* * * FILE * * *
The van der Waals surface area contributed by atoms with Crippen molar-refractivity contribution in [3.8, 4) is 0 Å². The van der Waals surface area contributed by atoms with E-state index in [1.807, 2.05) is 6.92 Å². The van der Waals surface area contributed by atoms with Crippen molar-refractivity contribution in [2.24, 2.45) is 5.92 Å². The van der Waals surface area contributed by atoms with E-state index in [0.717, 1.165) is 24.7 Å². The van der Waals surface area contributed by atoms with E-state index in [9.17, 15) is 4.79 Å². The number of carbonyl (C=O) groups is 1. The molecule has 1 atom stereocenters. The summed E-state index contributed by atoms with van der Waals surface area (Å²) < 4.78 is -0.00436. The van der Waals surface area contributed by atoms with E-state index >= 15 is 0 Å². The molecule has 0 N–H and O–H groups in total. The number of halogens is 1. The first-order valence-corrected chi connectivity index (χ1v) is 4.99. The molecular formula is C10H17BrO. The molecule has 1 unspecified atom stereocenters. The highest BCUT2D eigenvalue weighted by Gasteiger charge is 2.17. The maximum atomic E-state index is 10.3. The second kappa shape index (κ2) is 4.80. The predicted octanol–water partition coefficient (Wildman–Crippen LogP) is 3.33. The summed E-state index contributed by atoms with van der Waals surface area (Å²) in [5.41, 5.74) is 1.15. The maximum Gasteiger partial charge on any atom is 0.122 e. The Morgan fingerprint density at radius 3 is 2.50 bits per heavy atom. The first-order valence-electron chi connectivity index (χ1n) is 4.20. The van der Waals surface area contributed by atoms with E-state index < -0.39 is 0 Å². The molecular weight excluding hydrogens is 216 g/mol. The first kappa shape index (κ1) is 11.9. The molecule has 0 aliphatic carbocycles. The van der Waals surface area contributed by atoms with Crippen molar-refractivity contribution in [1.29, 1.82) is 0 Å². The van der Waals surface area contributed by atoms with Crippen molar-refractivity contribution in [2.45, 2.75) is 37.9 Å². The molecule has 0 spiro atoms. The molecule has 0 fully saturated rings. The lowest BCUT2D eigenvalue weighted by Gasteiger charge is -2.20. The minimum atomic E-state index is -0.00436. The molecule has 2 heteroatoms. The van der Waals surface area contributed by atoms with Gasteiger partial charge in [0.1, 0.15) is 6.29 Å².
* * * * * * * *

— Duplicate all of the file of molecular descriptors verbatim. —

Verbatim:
The van der Waals surface area contributed by atoms with Crippen molar-refractivity contribution in [3.8, 4) is 0 Å². The van der Waals surface area contributed by atoms with E-state index in [1.807, 2.05) is 6.92 Å². The van der Waals surface area contributed by atoms with Crippen molar-refractivity contribution in [2.24, 2.45) is 5.92 Å². The van der Waals surface area contributed by atoms with E-state index in [0.717, 1.165) is 24.7 Å². The van der Waals surface area contributed by atoms with E-state index in [9.17, 15) is 4.79 Å². The number of carbonyl (C=O) groups is 1. The molecule has 1 atom stereocenters. The summed E-state index contributed by atoms with van der Waals surface area (Å²) < 4.78 is -0.00436. The van der Waals surface area contributed by atoms with E-state index >= 15 is 0 Å². The molecule has 0 N–H and O–H groups in total. The number of halogens is 1. The first-order valence-corrected chi connectivity index (χ1v) is 4.99. The molecular formula is C10H17BrO. The molecule has 1 unspecified atom stereocenters. The highest BCUT2D eigenvalue weighted by Gasteiger charge is 2.17. The maximum atomic E-state index is 10.3. The second kappa shape index (κ2) is 4.80. The predicted octanol–water partition coefficient (Wildman–Crippen LogP) is 3.33. The summed E-state index contributed by atoms with van der Waals surface area (Å²) in [5.41, 5.74) is 1.15. The maximum Gasteiger partial charge on any atom is 0.122 e. The Morgan fingerprint density at radius 3 is 2.50 bits per heavy atom. The first-order valence-electron chi connectivity index (χ1n) is 4.20. The van der Waals surface area contributed by atoms with E-state index < -0.39 is 0 Å². The molecular weight excluding hydrogens is 216 g/mol. The first kappa shape index (κ1) is 11.9. The molecule has 0 aliphatic carbocycles. The van der Waals surface area contributed by atoms with Crippen molar-refractivity contribution in [1.29, 1.82) is 0 Å². The van der Waals surface area contributed by atoms with Crippen molar-refractivity contribution in [2.45, 2.75) is 37.9 Å². The molecule has 0 spiro atoms. The molecule has 0 fully saturated rings. The lowest BCUT2D eigenvalue weighted by Gasteiger charge is -2.20. The minimum atomic E-state index is -0.00436. The molecule has 2 heteroatoms. The van der Waals surface area contributed by atoms with Gasteiger partial charge in [0.1, 0.15) is 6.29 Å².